Canada’s House of Commons voted unanimously Wednesday evening to pass Bill S-231, the country’s first press shield law. The legislation gives journalists more ability to protect their anonymous sources.
The Senate, where the bill originated, must still vote to accept amendments made in the House of Commons before it becomes law. This vote, expected on Oct. 17, appears to be a formality.
Press freedom advocacy groups praised the new law, though they pointed to ways in which it could have done more.
“Federal protections for reporters’ sources are very important to the work of journalists,” said Margaux Ewen, advocacy and communications director at Reporters Without Borders (RSF) in Washington, D.C. “RSF is really excited that this shield law has passed.”
Canadian Journalists for Free Expression welcomed the bill, saying the government is taking a strong stand for press freedom and bringing Canada into closer compliance with international standards for protection of sources.
However, Duncan Pike, CJFE’s campaigns and advocacy coordinator and recently appointed co-director, said, “It is only a first step to addressing the many issues facing journalists in Canada today.”
Pike said the bill’s definition of a journalist is too narrow, so it doesn’t offer enough protection for new forms of journalism such as bloggers.
Definitions in the law may need updating to better reflect the role of social media, Ewen agreed.
Both organizations also pointed out that the new shield law only deals with anonymous sources. While protecting the identity of anonymous sources is a common issue, this doesn’t cover cases like the current one involving reporter Ben Makuch of Vice Media Canada.
Makuch was ordered in February 2015 to hand over notes and records of communication from interviews he conducted with a Canadian member of the Islamic State. The Ontario Superior Court and Ontario Court of Appeal upheld the order, which Vice is now seeking to appeal to the Supreme Court of Canada.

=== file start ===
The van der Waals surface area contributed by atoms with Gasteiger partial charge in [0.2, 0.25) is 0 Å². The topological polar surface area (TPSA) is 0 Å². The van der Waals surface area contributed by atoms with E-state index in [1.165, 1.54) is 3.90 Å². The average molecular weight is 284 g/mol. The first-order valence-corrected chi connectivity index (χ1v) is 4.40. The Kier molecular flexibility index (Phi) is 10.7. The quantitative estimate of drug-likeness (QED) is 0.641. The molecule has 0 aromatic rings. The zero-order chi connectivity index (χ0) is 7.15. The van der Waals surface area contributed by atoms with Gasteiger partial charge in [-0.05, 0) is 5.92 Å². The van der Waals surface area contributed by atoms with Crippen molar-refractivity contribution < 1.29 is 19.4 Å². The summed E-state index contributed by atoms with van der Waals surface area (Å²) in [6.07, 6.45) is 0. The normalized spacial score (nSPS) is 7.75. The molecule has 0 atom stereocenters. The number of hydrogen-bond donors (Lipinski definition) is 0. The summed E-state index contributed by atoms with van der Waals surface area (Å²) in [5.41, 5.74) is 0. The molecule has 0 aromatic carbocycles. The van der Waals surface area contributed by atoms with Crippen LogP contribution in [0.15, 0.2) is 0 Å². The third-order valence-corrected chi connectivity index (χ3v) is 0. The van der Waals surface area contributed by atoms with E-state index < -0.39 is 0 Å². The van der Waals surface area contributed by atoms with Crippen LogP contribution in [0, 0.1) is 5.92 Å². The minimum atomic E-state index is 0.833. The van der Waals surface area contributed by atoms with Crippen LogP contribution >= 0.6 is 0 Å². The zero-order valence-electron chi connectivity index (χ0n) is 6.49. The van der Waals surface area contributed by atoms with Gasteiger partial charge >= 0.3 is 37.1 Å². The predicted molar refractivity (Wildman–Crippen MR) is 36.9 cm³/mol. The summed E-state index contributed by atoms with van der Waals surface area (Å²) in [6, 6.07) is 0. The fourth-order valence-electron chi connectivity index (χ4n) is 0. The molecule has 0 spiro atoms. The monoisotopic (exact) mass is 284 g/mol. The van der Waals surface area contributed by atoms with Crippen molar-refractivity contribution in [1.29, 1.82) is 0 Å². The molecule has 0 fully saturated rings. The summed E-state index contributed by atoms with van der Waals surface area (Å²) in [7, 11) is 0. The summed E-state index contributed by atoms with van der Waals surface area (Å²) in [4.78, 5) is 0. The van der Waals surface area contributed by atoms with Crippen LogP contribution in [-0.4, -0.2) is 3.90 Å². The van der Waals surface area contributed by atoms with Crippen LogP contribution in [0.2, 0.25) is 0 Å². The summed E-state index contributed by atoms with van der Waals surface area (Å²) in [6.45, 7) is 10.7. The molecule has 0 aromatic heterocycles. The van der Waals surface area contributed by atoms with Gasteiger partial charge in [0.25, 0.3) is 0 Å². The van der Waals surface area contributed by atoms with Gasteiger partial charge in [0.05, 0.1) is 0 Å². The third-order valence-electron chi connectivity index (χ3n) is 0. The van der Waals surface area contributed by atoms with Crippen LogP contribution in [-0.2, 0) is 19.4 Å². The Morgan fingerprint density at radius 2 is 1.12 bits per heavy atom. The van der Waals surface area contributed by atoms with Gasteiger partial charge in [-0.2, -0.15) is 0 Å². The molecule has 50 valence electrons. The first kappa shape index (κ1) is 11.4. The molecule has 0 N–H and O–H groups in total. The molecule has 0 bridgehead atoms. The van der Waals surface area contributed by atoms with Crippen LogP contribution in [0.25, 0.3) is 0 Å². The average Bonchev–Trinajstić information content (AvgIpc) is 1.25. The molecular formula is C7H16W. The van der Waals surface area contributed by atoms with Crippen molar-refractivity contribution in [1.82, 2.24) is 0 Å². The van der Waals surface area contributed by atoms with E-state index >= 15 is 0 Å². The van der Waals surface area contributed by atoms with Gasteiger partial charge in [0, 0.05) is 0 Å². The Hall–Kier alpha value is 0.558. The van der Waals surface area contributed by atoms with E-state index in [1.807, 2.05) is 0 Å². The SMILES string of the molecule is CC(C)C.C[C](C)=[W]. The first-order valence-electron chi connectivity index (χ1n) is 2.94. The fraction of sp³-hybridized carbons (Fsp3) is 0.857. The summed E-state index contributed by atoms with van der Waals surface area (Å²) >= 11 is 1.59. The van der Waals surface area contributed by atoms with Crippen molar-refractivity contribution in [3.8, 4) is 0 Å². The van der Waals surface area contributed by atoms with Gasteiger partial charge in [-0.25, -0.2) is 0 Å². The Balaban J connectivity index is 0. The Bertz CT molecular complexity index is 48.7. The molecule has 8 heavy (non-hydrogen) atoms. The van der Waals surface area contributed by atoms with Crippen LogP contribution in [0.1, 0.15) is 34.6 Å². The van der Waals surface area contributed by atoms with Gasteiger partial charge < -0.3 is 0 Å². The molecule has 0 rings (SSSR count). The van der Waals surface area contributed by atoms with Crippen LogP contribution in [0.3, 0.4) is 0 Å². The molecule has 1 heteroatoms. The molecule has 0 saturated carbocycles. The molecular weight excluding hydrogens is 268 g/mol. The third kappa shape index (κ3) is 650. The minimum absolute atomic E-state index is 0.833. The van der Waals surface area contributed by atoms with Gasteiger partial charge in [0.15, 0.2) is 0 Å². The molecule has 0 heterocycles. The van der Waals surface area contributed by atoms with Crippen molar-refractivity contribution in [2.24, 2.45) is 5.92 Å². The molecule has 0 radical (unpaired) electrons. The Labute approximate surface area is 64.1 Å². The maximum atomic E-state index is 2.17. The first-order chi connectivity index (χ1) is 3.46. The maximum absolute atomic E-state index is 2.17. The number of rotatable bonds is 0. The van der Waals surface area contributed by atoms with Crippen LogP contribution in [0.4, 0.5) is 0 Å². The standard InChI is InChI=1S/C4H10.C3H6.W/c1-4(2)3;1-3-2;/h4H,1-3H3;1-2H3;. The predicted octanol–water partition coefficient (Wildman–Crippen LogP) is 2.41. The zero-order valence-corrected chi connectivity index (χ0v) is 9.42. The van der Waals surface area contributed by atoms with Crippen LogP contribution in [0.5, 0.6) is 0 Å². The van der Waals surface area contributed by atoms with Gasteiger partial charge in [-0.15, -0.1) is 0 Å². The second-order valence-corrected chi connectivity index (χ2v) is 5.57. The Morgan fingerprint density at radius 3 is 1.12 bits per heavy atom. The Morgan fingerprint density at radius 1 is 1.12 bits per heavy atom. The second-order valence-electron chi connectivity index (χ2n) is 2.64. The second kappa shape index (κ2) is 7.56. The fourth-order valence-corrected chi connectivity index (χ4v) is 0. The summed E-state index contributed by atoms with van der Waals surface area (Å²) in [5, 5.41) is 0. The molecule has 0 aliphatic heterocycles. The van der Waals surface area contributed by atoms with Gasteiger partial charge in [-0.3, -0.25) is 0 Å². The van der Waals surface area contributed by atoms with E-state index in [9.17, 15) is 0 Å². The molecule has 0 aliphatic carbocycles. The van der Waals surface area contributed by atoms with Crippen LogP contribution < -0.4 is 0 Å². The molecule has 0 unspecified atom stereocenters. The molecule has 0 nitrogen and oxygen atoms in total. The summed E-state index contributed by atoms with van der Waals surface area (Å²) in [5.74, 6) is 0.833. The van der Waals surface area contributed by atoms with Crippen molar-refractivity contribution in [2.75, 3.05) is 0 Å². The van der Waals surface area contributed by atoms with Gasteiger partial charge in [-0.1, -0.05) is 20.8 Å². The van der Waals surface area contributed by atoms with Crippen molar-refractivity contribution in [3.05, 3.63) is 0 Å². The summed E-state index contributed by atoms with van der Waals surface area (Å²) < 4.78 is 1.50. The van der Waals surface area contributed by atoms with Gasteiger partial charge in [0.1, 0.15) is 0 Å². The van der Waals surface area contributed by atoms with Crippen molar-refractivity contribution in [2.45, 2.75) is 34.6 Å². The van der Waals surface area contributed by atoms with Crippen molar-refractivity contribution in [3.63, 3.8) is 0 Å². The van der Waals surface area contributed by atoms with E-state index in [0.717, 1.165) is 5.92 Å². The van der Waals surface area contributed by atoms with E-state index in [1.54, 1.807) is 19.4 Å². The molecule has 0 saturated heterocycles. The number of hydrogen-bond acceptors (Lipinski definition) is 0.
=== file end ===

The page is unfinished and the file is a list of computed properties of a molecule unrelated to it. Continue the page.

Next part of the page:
“While we strongly support Bill S-231, it will provide no protection in the context of Makuch’s appeal, because his source does not conform to the requirement of source anonymity as defined in the bill,” Pike said. “This leaves our country open to a situation in which a young Canadian journalist could soon be behind bars for simply doing his job. Clearly, this demonstrates a need for stronger legal protections.”
What the legislation will do is to amend the Canada Evidence Act and the Criminal Code in ways that improve protection for anonymous sources.
It will change the Evidence Act to let journalists refuse to disclose information or documents likely to identify a source, unless the information or document cannot be obtained by any other reasonable means and the public interest in obtaining it outweighs the public interest in preserving the source’s confidentiality. The bill will also reverse the burden of proof for demonstrating the need for disclosure – the requesting party will now have to prove the need.
The Criminal Code will change so that only a judge of a superior court may issue a search warrant against a journalist. Justices of the peace, who approved the surveillance of several journalists in Quebec, will no longer be able to issue such warrants.
In recent years several Canadian journalists have faced orders to hand over information likely to expose anonymous sources in major news stories. One was Daniel Leblanc, who broke the sponsorship scandal story in The Globe and Mail based on information obtained from a source identified by the code name Ma Chouette. Leblanc ultimately was not forced to reveal his source.
The new law “is a very positive development,” Leblanc told J-Source. “It was obvious, after the Lagacé case in Quebec, that some courts were unaware of the obligations that flow from past Supreme Court decisions and took a lackadaisical approach to warrants that affected the work of journalists and the confidentiality of their sources. Hopefully this legislation will clarify things for all courts for now and into the future.”
In another major case, Andrew McIntosh of the National Post was ordered to turn over documents connected to his coverage of the Shawinigate scandal in which former Prime Minister Jean Chretien’s family appeared to benefit from loans made by the Business Development Bank of Canada. McIntosh and the Post fought the order, fearing the documents would help identify an anonymous source. They ultimately lost at the Supreme Court in 2010.
Canada ranked 22nd in RSF’s 2017 World Press Freedom Index, and Ewen noted that its position has declined in the last couple of years. Passage of the shield law, she said, may help reverse that decline.